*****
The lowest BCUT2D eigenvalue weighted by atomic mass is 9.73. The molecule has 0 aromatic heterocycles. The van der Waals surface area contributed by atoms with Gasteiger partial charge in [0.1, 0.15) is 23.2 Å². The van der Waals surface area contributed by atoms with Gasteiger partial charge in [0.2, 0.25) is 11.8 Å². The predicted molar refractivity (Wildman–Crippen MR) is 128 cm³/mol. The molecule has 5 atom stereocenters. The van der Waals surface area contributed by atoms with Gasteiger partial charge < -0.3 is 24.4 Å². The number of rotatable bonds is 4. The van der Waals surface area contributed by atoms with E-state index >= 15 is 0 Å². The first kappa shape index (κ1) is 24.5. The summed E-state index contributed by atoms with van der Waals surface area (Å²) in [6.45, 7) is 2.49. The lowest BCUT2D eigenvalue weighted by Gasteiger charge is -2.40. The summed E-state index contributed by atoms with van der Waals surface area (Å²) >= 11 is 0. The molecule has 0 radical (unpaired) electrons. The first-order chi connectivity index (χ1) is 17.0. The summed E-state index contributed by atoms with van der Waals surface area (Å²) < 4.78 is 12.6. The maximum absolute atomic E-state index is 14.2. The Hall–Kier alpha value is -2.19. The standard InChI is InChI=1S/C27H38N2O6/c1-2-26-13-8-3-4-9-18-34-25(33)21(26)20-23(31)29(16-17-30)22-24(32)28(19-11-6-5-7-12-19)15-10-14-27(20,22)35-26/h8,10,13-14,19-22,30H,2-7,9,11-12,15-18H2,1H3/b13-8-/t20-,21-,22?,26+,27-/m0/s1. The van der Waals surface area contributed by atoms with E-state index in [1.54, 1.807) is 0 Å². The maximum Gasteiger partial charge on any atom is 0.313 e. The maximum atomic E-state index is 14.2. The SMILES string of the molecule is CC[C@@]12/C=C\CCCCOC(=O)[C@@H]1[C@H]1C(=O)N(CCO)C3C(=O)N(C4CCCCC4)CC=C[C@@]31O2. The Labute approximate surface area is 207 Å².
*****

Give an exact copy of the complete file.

The lowest BCUT2D eigenvalue weighted by atomic mass is 9.73. The molecule has 0 aromatic heterocycles. The van der Waals surface area contributed by atoms with Gasteiger partial charge in [0.1, 0.15) is 23.2 Å². The van der Waals surface area contributed by atoms with Gasteiger partial charge in [0.2, 0.25) is 11.8 Å². The predicted molar refractivity (Wildman–Crippen MR) is 128 cm³/mol. The molecule has 5 atom stereocenters. The van der Waals surface area contributed by atoms with Gasteiger partial charge < -0.3 is 24.4 Å². The number of rotatable bonds is 4. The van der Waals surface area contributed by atoms with E-state index >= 15 is 0 Å². The first kappa shape index (κ1) is 24.5. The summed E-state index contributed by atoms with van der Waals surface area (Å²) in [6.45, 7) is 2.49. The lowest BCUT2D eigenvalue weighted by Gasteiger charge is -2.40. The summed E-state index contributed by atoms with van der Waals surface area (Å²) >= 11 is 0. The molecule has 0 radical (unpaired) electrons. The first-order chi connectivity index (χ1) is 17.0. The summed E-state index contributed by atoms with van der Waals surface area (Å²) < 4.78 is 12.6. The maximum absolute atomic E-state index is 14.2. The Hall–Kier alpha value is -2.19. The standard InChI is InChI=1S/C27H38N2O6/c1-2-26-13-8-3-4-9-18-34-25(33)21(26)20-23(31)29(16-17-30)22-24(32)28(19-11-6-5-7-12-19)15-10-14-27(20,22)35-26/h8,10,13-14,19-22,30H,2-7,9,11-12,15-18H2,1H3/b13-8-/t20-,21-,22?,26+,27-/m0/s1. The van der Waals surface area contributed by atoms with E-state index in [1.54, 1.807) is 0 Å². The maximum Gasteiger partial charge on any atom is 0.313 e. The maximum atomic E-state index is 14.2. The SMILES string of the molecule is CC[C@@]12/C=C\CCCCOC(=O)[C@@H]1[C@H]1C(=O)N(CCO)C3C(=O)N(C4CCCCC4)CC=C[C@@]31O2. The Labute approximate surface area is 207 Å².